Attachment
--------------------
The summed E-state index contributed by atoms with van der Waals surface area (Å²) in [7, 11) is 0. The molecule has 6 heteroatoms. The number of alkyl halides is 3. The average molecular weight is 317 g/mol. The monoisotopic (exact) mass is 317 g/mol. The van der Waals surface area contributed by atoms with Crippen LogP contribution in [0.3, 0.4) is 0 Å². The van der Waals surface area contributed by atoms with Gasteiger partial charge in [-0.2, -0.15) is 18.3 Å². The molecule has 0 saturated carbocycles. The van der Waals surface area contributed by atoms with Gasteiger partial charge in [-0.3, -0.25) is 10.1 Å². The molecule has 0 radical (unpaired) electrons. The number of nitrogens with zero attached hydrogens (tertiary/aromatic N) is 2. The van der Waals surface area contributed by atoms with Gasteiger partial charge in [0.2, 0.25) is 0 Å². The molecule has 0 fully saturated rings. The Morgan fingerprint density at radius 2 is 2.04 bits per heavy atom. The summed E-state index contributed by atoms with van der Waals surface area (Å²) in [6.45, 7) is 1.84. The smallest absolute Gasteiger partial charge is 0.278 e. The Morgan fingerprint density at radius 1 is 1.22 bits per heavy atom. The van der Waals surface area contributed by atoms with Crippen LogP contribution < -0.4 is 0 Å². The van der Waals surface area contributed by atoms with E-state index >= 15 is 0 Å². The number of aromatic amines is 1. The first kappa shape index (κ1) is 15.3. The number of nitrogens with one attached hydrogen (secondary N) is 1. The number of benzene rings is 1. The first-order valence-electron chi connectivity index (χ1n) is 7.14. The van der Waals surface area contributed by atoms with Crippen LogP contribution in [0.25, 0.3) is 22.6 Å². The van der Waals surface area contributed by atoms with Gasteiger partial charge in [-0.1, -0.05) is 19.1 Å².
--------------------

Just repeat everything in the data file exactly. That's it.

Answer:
The summed E-state index contributed by atoms with van der Waals surface area (Å²) in [7, 11) is 0. The molecule has 6 heteroatoms. The number of alkyl halides is 3. The average molecular weight is 317 g/mol. The monoisotopic (exact) mass is 317 g/mol. The van der Waals surface area contributed by atoms with Crippen LogP contribution in [0.3, 0.4) is 0 Å². The van der Waals surface area contributed by atoms with Gasteiger partial charge in [-0.2, -0.15) is 18.3 Å². The molecule has 0 saturated carbocycles. The van der Waals surface area contributed by atoms with Gasteiger partial charge in [-0.3, -0.25) is 10.1 Å². The molecule has 0 radical (unpaired) electrons. The number of nitrogens with zero attached hydrogens (tertiary/aromatic N) is 2. The van der Waals surface area contributed by atoms with Gasteiger partial charge in [0.2, 0.25) is 0 Å². The molecule has 0 fully saturated rings. The Morgan fingerprint density at radius 2 is 2.04 bits per heavy atom. The summed E-state index contributed by atoms with van der Waals surface area (Å²) in [6.45, 7) is 1.84. The smallest absolute Gasteiger partial charge is 0.278 e. The Morgan fingerprint density at radius 1 is 1.22 bits per heavy atom. The van der Waals surface area contributed by atoms with Crippen LogP contribution < -0.4 is 0 Å². The van der Waals surface area contributed by atoms with E-state index >= 15 is 0 Å². The number of aromatic amines is 1. The first kappa shape index (κ1) is 15.3. The number of nitrogens with one attached hydrogen (secondary N) is 1. The number of benzene rings is 1. The first-order valence-electron chi connectivity index (χ1n) is 7.14. The van der Waals surface area contributed by atoms with Crippen LogP contribution in [0.25, 0.3) is 22.6 Å². The van der Waals surface area contributed by atoms with Gasteiger partial charge in [-0.1, -0.05) is 19.1 Å².